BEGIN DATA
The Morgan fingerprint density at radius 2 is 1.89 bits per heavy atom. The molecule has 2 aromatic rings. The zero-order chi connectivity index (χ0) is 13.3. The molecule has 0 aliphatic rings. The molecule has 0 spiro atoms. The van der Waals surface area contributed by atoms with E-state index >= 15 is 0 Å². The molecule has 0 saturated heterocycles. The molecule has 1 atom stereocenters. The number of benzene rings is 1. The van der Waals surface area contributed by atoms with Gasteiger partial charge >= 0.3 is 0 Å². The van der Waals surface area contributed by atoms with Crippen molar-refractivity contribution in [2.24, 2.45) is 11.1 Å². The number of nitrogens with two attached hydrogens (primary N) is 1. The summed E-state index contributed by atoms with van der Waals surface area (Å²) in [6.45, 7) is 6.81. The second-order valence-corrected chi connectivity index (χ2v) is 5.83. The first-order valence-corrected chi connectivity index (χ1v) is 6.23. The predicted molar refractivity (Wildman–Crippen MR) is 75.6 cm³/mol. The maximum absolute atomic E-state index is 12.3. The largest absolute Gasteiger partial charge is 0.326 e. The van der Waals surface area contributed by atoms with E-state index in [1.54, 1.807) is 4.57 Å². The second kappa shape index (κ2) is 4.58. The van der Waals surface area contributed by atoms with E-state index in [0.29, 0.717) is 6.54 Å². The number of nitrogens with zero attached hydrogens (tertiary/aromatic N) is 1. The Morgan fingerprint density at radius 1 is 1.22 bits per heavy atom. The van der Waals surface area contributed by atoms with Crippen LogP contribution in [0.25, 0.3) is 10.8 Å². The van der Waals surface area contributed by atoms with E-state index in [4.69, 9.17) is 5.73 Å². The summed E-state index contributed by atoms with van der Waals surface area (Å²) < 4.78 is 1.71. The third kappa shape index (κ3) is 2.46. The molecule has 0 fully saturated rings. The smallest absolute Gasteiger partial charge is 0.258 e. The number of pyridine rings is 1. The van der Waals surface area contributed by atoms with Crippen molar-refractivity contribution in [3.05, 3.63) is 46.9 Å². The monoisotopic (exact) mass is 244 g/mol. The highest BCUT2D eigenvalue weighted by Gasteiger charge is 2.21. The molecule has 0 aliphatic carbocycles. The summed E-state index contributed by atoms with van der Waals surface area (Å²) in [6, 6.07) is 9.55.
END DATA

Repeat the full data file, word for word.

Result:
The Morgan fingerprint density at radius 2 is 1.89 bits per heavy atom. The molecule has 2 aromatic rings. The zero-order chi connectivity index (χ0) is 13.3. The molecule has 0 aliphatic rings. The molecule has 0 spiro atoms. The van der Waals surface area contributed by atoms with E-state index >= 15 is 0 Å². The molecule has 0 saturated heterocycles. The molecule has 1 atom stereocenters. The number of benzene rings is 1. The van der Waals surface area contributed by atoms with Gasteiger partial charge >= 0.3 is 0 Å². The van der Waals surface area contributed by atoms with Crippen molar-refractivity contribution in [2.24, 2.45) is 11.1 Å². The number of nitrogens with two attached hydrogens (primary N) is 1. The summed E-state index contributed by atoms with van der Waals surface area (Å²) in [6.45, 7) is 6.81. The second-order valence-corrected chi connectivity index (χ2v) is 5.83. The first-order valence-corrected chi connectivity index (χ1v) is 6.23. The predicted molar refractivity (Wildman–Crippen MR) is 75.6 cm³/mol. The maximum absolute atomic E-state index is 12.3. The largest absolute Gasteiger partial charge is 0.326 e. The van der Waals surface area contributed by atoms with E-state index in [1.54, 1.807) is 4.57 Å². The second kappa shape index (κ2) is 4.58. The van der Waals surface area contributed by atoms with E-state index in [0.29, 0.717) is 6.54 Å². The number of nitrogens with zero attached hydrogens (tertiary/aromatic N) is 1. The Morgan fingerprint density at radius 1 is 1.22 bits per heavy atom. The van der Waals surface area contributed by atoms with Crippen LogP contribution in [0.25, 0.3) is 10.8 Å². The van der Waals surface area contributed by atoms with E-state index in [4.69, 9.17) is 5.73 Å². The summed E-state index contributed by atoms with van der Waals surface area (Å²) < 4.78 is 1.71. The third kappa shape index (κ3) is 2.46. The molecule has 0 fully saturated rings. The smallest absolute Gasteiger partial charge is 0.258 e. The number of pyridine rings is 1. The van der Waals surface area contributed by atoms with Crippen molar-refractivity contribution in [3.05, 3.63) is 46.9 Å². The monoisotopic (exact) mass is 244 g/mol. The highest BCUT2D eigenvalue weighted by Gasteiger charge is 2.21. The molecule has 0 aliphatic carbocycles. The summed E-state index contributed by atoms with van der Waals surface area (Å²) in [6, 6.07) is 9.55.